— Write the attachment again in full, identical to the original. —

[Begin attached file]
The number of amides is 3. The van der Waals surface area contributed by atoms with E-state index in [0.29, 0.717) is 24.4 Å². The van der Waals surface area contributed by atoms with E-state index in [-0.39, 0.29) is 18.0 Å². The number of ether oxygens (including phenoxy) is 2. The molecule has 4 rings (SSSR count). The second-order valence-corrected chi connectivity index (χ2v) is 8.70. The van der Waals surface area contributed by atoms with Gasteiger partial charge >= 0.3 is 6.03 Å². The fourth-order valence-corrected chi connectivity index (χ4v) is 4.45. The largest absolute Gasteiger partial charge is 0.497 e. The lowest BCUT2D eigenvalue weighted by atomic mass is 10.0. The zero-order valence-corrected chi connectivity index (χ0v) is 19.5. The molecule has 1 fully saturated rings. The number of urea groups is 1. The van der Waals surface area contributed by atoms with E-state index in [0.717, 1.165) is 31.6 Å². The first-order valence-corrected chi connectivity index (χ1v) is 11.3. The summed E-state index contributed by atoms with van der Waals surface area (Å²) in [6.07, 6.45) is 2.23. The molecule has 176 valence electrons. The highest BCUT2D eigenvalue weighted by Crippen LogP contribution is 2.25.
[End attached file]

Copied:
The number of amides is 3. The van der Waals surface area contributed by atoms with E-state index in [0.29, 0.717) is 24.4 Å². The van der Waals surface area contributed by atoms with E-state index in [-0.39, 0.29) is 18.0 Å². The number of ether oxygens (including phenoxy) is 2. The molecule has 4 rings (SSSR count). The second-order valence-corrected chi connectivity index (χ2v) is 8.70. The van der Waals surface area contributed by atoms with Gasteiger partial charge >= 0.3 is 6.03 Å². The fourth-order valence-corrected chi connectivity index (χ4v) is 4.45. The largest absolute Gasteiger partial charge is 0.497 e. The lowest BCUT2D eigenvalue weighted by atomic mass is 10.0. The zero-order valence-corrected chi connectivity index (χ0v) is 19.5. The molecule has 1 fully saturated rings. The number of urea groups is 1. The van der Waals surface area contributed by atoms with E-state index in [0.717, 1.165) is 31.6 Å². The first-order valence-corrected chi connectivity index (χ1v) is 11.3. The summed E-state index contributed by atoms with van der Waals surface area (Å²) in [6.07, 6.45) is 2.23. The molecule has 176 valence electrons. The highest BCUT2D eigenvalue weighted by Crippen LogP contribution is 2.25.